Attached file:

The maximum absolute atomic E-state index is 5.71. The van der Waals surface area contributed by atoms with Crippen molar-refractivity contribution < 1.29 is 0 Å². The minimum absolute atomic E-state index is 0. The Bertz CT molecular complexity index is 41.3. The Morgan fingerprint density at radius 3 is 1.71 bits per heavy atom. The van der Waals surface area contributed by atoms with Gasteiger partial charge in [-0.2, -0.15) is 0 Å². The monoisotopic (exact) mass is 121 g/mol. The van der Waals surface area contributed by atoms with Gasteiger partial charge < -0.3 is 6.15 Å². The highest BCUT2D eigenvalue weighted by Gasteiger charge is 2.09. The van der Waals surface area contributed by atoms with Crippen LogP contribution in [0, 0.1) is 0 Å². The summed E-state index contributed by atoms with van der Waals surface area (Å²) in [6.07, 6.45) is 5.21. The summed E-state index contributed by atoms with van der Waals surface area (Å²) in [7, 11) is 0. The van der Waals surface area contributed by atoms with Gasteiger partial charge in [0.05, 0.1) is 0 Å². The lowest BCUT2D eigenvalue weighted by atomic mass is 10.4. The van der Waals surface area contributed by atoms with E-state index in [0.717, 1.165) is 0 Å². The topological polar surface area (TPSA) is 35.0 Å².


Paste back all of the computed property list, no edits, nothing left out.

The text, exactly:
The maximum absolute atomic E-state index is 5.71. The van der Waals surface area contributed by atoms with Crippen molar-refractivity contribution < 1.29 is 0 Å². The minimum absolute atomic E-state index is 0. The Bertz CT molecular complexity index is 41.3. The Morgan fingerprint density at radius 3 is 1.71 bits per heavy atom. The van der Waals surface area contributed by atoms with Gasteiger partial charge in [-0.2, -0.15) is 0 Å². The monoisotopic (exact) mass is 121 g/mol. The van der Waals surface area contributed by atoms with Gasteiger partial charge < -0.3 is 6.15 Å². The highest BCUT2D eigenvalue weighted by Gasteiger charge is 2.09. The van der Waals surface area contributed by atoms with Crippen LogP contribution in [0, 0.1) is 0 Å². The summed E-state index contributed by atoms with van der Waals surface area (Å²) in [6.07, 6.45) is 5.21. The summed E-state index contributed by atoms with van der Waals surface area (Å²) in [7, 11) is 0. The van der Waals surface area contributed by atoms with Gasteiger partial charge in [0.05, 0.1) is 0 Å². The lowest BCUT2D eigenvalue weighted by atomic mass is 10.4. The van der Waals surface area contributed by atoms with E-state index in [0.717, 1.165) is 0 Å². The topological polar surface area (TPSA) is 35.0 Å².